It is a unique book. First, it argues that decolonisation has been uniquely experienced in the Pacific. Unlike Asia or Africa, the Pacific experience needs to be appreciated as unique. Second, it takes a long historical lens. It begins not with the development of nation states in the independence movements of the 1960’s through to 1980’s. Rather it begins with first contact. Thus decolonisation is located with geography and history, from which it draws energy. Third, it foregrounds indigenous agency. It argues for networks of relationships among indigenous peoples. These have emerged from the oceanic geography that is Oceania, the mobility of networks, including those imposed by colonisation, like black-birding. Through them flowed information, consciousness raising and leadership development. This makes decolonisation the story not of Empire and of political upheaval, but of the practices of indigenous agency. The argument is that “Indigenous peoples from numerous angles established resistant, convergent and accommodating discourses with and within empire.” (51) The result is a celebration of resistance and creativity. The focus shifts from the upfront and legal, to the home and the every day.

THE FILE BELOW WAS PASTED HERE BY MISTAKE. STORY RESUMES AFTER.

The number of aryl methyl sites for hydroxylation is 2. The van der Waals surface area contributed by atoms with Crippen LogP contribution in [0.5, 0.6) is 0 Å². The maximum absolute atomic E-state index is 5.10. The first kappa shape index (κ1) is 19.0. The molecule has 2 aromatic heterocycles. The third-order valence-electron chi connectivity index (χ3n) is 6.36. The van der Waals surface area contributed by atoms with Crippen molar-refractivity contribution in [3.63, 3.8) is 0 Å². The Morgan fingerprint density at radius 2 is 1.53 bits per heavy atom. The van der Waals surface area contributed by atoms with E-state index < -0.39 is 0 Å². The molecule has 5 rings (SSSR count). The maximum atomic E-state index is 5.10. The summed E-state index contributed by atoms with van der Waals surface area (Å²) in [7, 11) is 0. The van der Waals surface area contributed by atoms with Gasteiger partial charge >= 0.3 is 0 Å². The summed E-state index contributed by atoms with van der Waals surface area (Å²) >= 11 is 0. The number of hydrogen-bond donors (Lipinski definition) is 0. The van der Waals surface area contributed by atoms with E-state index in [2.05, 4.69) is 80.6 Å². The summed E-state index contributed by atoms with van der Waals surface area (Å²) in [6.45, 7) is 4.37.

It is a book, beautifully constructed. Each chapter begins with a story that draws in the reader. Each story locates us in another Pacific place: Fiji, New Zealand, Solomon Islands, Samoa, Australia, Indonesia and Papua New Guinea. Each chapter ends with a lengthy conclusion, in which the data is located in relation to the books’ overall themes. Chapter titles, with words like currents and churn, saltwater and flight – recall the oceanic geography essential to the exploration of justice rolling like a sea.